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My dad ascended the rickety ladder, thus launching our family’s annual quest to decorate our Christmas tree. Ours was no snowy trek to an idyllic woodland. Instead it was an ascension up the world’s oldest wooden ladder to a high and bafflingly small closet where our fake tree waited for its brief—yet emphatic—holiday glory.

The ladder creaked as my dad passed the boxes down to my mom. Wind from nearby Lake Michigan rattled the storm windows. The doorbell chimed, heralding the arrival of my Aunt Elizabeth; snowflakes sprinkled on her shoulders and nose nipped red from the cold. Once again we were ready to prove that we were up to the task of bringing light into the house. Or, we would we be buried under our expectations of holiday magic.

I slid across the hardwood floor in my stockinged feet until I ran into Margaret, my pre-teen sister. “Stop it, pest.” she said. I stuck my tongue out at her and slid away. As an eight-years-old kid, not much deterred me from joy. Soon we trundled down to the family room carrying ornament boxes and trays of cookies. The family room was half underground. I shivered.

“Dad it’s freezing in here,” I said.
“Put on a sweater.”

I spent most of my childhood either putting on a sweater or huddling under a blanket. Having a dad that had lived through the depression and served in the Navy in World War II meant a certain level of frugality with creature comforts. He lavished money on education and cultural exposure; heat, not so much.

Mom lit her holiday beeswax candles and the adults set to work assembling the tree. Back in the 1970s fake trees were pale comparisons to the masterpieces sold now. It was more a spindly idea of a tree; it was up to the lights, ornaments, and lashings of tinsel to do the job. I ran up three flights, unearthed a sweater from my rat’s nest kid-closet, and ran back down to find the tree half-assembled. “Oh my,” my Aunt said, “these lower branches are really drooping more this year.” Drooping, to her, meant something slightly different than what I saw; three lower branches laid prostrate on the floor.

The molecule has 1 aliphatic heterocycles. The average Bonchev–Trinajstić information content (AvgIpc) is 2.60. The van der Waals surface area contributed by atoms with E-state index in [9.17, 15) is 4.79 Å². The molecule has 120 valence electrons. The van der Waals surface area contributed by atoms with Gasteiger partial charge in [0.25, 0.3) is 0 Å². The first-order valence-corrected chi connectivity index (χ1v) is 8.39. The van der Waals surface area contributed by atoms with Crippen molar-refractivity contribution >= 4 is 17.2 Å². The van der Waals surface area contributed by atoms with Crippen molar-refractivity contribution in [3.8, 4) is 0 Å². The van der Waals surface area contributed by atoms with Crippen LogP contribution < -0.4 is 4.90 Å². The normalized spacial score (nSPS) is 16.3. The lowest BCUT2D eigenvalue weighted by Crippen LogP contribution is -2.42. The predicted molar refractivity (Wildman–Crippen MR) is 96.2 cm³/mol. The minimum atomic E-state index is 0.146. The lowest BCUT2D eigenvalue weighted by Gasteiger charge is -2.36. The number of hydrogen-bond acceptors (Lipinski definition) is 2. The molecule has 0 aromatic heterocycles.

“I have the thread!” my mom said, whipping it out of her pocket.My aunt gamely crawled under the tree and began tying up the flagging branches. “How many PhD chemists,” my dad said as he crunched into a chocolate chip cookie, “does it take to put up a Christmas tree?” “Well between us,” my aunt said as she swatted an errant limb from her face, “we’ve got three!”

I flopped down between boxes of ornaments and pulled my sweater over my fingers. “You’re going to stretch that out,” my sister said. I rolled my eyes at her. From his spot on the couch my dad alternated between untangling the twinkle lights and giving “helpful suggestions” to my aunt, who by this time seemed to only be a pair of legs sticking out from under the tree.

My sister brought the tray of cookies to me. “Want one, braceface?” she said. I took a chocolate chip but not without giving her my pinchy-face look.

“Girls,” my mom said, without even turning from her position of handing thread to my aunt. “Here,” my sister said, as she handed me a box of ornament hooks that looked like they had been fused by a malevolent force. Together we made our way through a plate of cookies as we untangled the hooks.

Photo: According to our author, “Me in front of the ‘World’s Scraggliest Christmas Tree.'”

There we were, all in our family roles. Responsible father; peacekeeping mother; helpful aunt, wise older sister; rambunctious kid. The traditions we loved carried us forward. My aunt and mom strung the lights on the tree until it was deemed to be satisfactorily twinkly. One thing about having three PhD scientists putting up a tree is that no detail was overlooked.

As we put ornaments on the tree there was the requisite do you remember this one! And the replies, oh yes, the Santa in the Sailboat, Grandma Ruby’s favorite! I started humming Paul McCartney’s Wonderful Christmastime; the annoyingly repetitive pop song that had more synthesizer than was necessary. Hanging a trumpet ornament on a high branch required me to stand on one tip toe, which promptly sent me toppling against Margaret.